The economic crisis in which the UK finds itself just as the covid pandemic looked to be over is causing much political activity. A large part of this is due to the dramatic hike in fuel prices, which has hit domestic fuel bills and, particularly, prices at the petrol pump. This squeeze on domestic resources trumped all other considerations in the French presidential elections and is also putting a lot of pressure on those at the top of the British government. In a surprise move, one way of cutting costs for the average household has been suggested which is controversial, to say the least; changing the rules on the need for an annual MOT test.
The yearly vehicle health check was introduced by the Ministry of Transport (MOT) in 1960. Initially brought in to test vehicles of ten years and older, over time that period has dropped to three years; until that point, vehicles are deemed roadworthy as they have just come off the production line. Also changed since 1960 has been the range of tests carried out during the MOT examination; apart from anything else, the technology used in modern vehicles would have been unimaginable at the outset. Still at the heart of the MOT, however, are vital checks on tires, brakes, and visibility. All of these can deteriorate significantly over a 12-month period.
In a shock announcement by the government, however, it seems that these vital annual checks can wait for two years. This being the case, the “average” motorist will be able to spread the £54.85 cost of the MOT over two years. This has been labeled as one of the “innovative” ways the government can help ease financial pressures on families; an innovation thought up by Transport Secretary Grant Shapps. As such, the initiative will be presented to a body called the Domestic and Economic Strategy Committee, which is looking at ways to tackle the worst cost of living rises in thirty years.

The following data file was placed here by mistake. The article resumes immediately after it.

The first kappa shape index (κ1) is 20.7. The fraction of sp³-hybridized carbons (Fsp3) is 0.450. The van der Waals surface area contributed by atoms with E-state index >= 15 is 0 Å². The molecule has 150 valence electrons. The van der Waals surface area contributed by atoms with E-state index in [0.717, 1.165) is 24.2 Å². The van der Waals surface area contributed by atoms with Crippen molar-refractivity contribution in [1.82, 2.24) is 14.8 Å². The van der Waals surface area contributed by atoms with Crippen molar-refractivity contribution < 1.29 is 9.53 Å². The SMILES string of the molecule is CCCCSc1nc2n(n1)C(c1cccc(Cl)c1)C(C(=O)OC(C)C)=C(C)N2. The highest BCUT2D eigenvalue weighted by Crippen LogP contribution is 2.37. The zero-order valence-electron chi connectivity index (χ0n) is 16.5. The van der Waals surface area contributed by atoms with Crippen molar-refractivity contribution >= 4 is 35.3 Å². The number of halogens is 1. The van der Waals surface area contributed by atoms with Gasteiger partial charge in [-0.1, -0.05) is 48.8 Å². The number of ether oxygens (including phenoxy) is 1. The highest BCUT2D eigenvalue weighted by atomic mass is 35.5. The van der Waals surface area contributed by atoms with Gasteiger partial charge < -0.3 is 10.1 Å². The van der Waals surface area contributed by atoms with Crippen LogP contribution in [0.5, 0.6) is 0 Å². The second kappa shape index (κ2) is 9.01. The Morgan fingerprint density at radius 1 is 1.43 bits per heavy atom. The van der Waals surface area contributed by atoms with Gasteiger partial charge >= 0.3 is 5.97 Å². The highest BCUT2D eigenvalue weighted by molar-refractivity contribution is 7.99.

The announcement immediately provoked opposition from a wide range of organizations and individuals. Many on social media ridiculed the amount of money saved, which amounts to less than £28 per year. As families face a trebling in their energy bills, critics say, they are more likely to stop using a car at all than appreciate such a small annual reduction. Indeed, it is the likely effects on motoring as a whole that have led to the loudest critics.
A spokesperson for one of the UK’s biggest motorists’ associations pointed out that, in fact, this initiative would actually leave vehicle owners worse off financially. This is because, if motorists leave their vehicles untested for two years, it is much more like that they will need repairing. As any regular driver knows, the cost of repairs and replacements is very much higher than that of paying for an annual MOT test.
Although items like tires will need replacing at the same rate, the fact is that worn parts have a knock-on effect throughout a vehicle. As well as unnecessary wear and tear on machinery, there are now hundreds of sensors that will activate warning lights due to even the smallest sign of failure or unresponsiveness. Any one of these warning lights could lead to a failed MOT, which means booking another test anyway, as well as paying for repairs on the affected part.
Apart from disputing any savings from which vehicle owners might benefit, road safety organizations have raised serious concerns about the roadworthiness of untested vehicles. Much is made of the fact that the UK has some of the safest roads in the world; this is due in large part to the health of the vehicles using them, which in turn is large because of the annual MOT system. Indeed, a leading road safety expert pointed out that the government itself recently stopped short of introducing two yearly tests, as it considered the idea unsafe. Motoring organizations’ own members have previously voiced their approval for the current, annual test.
This opinion may be contested by the government, however. If so, they may cite evidence gathered by the Government of Northern Ireland, which carried out its own survey recently. This reportedly showed that a majority of the Province’s motorists were in favor of a two yearly MOT for “younger vehicles”. Exactly what age this refers to is unclear. In the meantime, drivers throughout the UK could soon see the biggest change in road safety checks for over 60 years.